Mortgage Points and Mortgage Insurance. Most filers understand the value of being able to deduct interest from a mortgage loan on taxes, for those who itemize. Property taxes are also deductible. What is less commonly known is that points paid during a refinance or purchase can be deducted, along with the cost of mortgage insurance. Other deductions included under the “mortgage interest” line on the tax form include late payments and even prepayment penalties that were paid the previous year. All of these items and several others are lumped in the category of mortgage interest for tax deduction purposes.
Moving Expenses directly reduce income and you can be taken even if you do not itemize. To qualify for this deduction, you must take a job in a similar field of work, move more than 50 miles, and the move must happen within a year of starting the new job. Even those who are self-employed may qualify for the moving expense deduction if certain criteria are met. The costs of finding the new job are also generally tax deductible.
Unreimbursed Employee Expenses are typically deductible if you spent money required for the job, that your employer did not reimburse you for. Some common expenses that fall into this category include uniforms, tools, safety equipment, passport costs, travel expenses, cleaning and laundry, subscriptions to professional publications or journals, and use of your personal vehicle required for the job.
Jury Duty Pay and Expenses. Regardless of how small your pay is for serving on a jury, the amount is reported to the IRS, and must be included as income on your tax returns. You are able to deduct expenses which might include mileage and parking fees. Many employers choose to pay employees their regular pay when they serve on a jury. In this case some employers have the employee sign the check for jury duty over to them. If this is the case, then the jury duty income can be deducted, because you did not actually receive the funds.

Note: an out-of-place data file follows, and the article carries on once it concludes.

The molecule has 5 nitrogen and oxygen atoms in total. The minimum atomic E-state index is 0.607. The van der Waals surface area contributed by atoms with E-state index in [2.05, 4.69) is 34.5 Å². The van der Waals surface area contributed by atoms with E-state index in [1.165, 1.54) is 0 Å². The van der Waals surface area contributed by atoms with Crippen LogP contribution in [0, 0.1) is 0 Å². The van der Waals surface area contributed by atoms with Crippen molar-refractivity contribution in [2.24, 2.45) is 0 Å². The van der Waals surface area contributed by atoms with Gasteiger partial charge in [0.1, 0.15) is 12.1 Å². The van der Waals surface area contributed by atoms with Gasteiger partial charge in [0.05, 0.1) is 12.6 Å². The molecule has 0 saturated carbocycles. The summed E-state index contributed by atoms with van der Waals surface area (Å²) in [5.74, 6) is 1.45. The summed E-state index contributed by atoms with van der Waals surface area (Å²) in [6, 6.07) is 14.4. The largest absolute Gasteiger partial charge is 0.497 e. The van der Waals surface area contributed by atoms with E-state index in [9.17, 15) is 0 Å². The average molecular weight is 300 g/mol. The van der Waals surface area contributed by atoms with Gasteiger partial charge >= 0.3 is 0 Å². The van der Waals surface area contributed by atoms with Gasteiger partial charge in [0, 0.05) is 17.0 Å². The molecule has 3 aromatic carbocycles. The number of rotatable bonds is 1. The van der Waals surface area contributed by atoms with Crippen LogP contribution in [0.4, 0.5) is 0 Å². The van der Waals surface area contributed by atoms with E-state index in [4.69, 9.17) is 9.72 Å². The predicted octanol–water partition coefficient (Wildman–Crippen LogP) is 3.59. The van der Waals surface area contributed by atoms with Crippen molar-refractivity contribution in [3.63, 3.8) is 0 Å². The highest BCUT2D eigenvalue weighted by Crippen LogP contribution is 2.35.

State and Local Taxes. Those who itemize deductions may also deduct state and local taxes paid for the previous year. This might include income taxes, property taxes, and sales taxes that were paid. The catch is that you may also receive a 1099-G from the state and you must include the refund as income, which may be taxed the following year.
Gambling and Casualty Losses. Gambling losses can be deducted, but only to offset winnings. This deduction is only available to those who itemize. If you have gambling earnings that are reported, this deduction may reduce the amount of taxes you must pay on those winnings. Lottery, raffles, horse racing, casino winnings and even bingo might be deductible. Meticulous records must be kept in order to qualify. Other losses that might be deductible include damage to your home or vehicles due to a natural disaster, vandalism, or other disaster than was not covered by insurance. Typically, these losses must amount to more than 10% of the property’s value to qualify.
Retirement Savers Credit offers a tax credit for contributions that are made to a qualified retirement plan. This tax credit essentially gives you a double deduction for Traditional IRA and 401K contributions. It also provides a tax benefit up front for Roth contributions. The credit is up to 50% of contributions and is based on your AGI (adjusted gross income), which caps out at $61,000 for those who are married filing jointly. For lower incomes this can be a significant tax credit as it comes directly off any taxes owed and has the ability to increase your refund, all while helping you save for retirement.
Getting the most out of your tax deductions can free up funds to help pay down debt or increase savings for the coming year.